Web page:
The United Arab Emirates is reportedly planning to issue a federal crypto license for virtual asset service providers by the end of the first quarter.
The UAE Securities and Commodities Authority is reportedly in the final stages of finalizing legislation that would allow digital asset firms to set base in the country, reported Bloomberg. A national crypto licensing legislation would help the UAE with its goal to become a leading crypto-friendly jurisdiction.
The regulators reportedly considered the Paris-based Financial Action Task Force guidelines and ongoing crypto policies in the United States, United Kingdom and Singapore for framing its crypto license legislation. The new crypto license would reportedly take a hybrid approach where the chief regulatory body would handle regulations in consultation with the central bank, while local financial institutions can develop their own native license guidelines.
Apart from the crypto license, the UAE government is also planning on building and regulating the crypto mining industry.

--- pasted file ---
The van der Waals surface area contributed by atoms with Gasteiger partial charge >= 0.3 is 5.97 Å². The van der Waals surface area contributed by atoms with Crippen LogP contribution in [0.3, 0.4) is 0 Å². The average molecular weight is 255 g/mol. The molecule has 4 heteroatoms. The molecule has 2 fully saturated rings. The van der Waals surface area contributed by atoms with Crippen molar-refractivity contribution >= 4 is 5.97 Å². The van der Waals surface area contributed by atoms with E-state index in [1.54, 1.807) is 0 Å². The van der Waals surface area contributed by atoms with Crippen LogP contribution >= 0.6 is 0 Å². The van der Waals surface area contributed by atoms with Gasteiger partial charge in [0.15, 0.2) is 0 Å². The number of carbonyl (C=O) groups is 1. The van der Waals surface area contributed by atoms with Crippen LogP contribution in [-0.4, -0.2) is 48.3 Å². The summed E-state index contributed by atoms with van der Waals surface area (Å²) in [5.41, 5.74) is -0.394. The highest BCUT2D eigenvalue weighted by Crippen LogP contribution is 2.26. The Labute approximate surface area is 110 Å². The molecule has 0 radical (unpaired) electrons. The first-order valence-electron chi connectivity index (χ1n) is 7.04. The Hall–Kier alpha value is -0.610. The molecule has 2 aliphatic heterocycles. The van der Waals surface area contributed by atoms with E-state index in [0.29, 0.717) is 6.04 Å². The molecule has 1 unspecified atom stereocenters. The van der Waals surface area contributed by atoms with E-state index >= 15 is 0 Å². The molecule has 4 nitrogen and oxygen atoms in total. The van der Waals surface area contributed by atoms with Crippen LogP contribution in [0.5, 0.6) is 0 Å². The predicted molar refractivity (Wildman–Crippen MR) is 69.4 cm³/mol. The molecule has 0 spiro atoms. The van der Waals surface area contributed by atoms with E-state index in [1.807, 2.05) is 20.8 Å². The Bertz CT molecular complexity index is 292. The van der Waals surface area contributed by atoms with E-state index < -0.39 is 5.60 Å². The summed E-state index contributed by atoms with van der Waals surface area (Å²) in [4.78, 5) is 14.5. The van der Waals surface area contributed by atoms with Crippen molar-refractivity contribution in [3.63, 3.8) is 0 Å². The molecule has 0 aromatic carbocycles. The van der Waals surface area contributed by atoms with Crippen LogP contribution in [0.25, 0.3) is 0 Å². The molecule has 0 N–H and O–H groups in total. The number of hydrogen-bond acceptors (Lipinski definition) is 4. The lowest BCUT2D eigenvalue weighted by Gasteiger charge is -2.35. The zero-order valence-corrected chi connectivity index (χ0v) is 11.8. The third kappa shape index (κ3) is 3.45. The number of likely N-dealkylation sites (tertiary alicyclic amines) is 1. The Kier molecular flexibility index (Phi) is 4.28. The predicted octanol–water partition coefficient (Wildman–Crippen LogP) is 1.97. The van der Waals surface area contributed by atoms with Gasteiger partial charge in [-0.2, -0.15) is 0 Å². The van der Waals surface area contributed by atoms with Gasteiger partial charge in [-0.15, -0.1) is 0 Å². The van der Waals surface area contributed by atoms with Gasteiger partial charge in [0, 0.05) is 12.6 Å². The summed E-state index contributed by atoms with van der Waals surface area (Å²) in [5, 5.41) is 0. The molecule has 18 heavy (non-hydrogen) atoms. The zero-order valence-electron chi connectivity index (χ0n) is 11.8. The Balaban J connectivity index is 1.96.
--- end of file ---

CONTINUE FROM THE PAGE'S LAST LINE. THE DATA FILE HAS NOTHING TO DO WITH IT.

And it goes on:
As Cointelegraph reported earlier, UAE regulators have been working toward formulating laws that would pave way for crypto and blockchain adoption. The newly reported crypto licensing and mining legislation could be one step closer to that. Earlier in December 2021, the government declared the Dubai World Trade Centre (DWTC) as a comprehensive zone and a regulator for cryptocurrencies.
Binance, the world’s biggest crypto exchange, is eyeing the UAE market, as it signed an exclusive memorandum of understanding with the DWTC in December. The partnership will see Binance help make DWTC a crypto hub in the region and also assist crypto exchanges and service providers to get access to UAE markets.
While the legal framework for a crypto license is expected to be introduced by the end of the first quarter, the UAE has numerous free zones with relaxed taxation and regulatory regimes.
These free zones were among the first to introduce tokenized security regulations and digital asset regulations. Abu Dhabi Global Markets, which is regulated by the Financial Services Regulatory Authority, was the first to introduce digital asset regulations in 2018.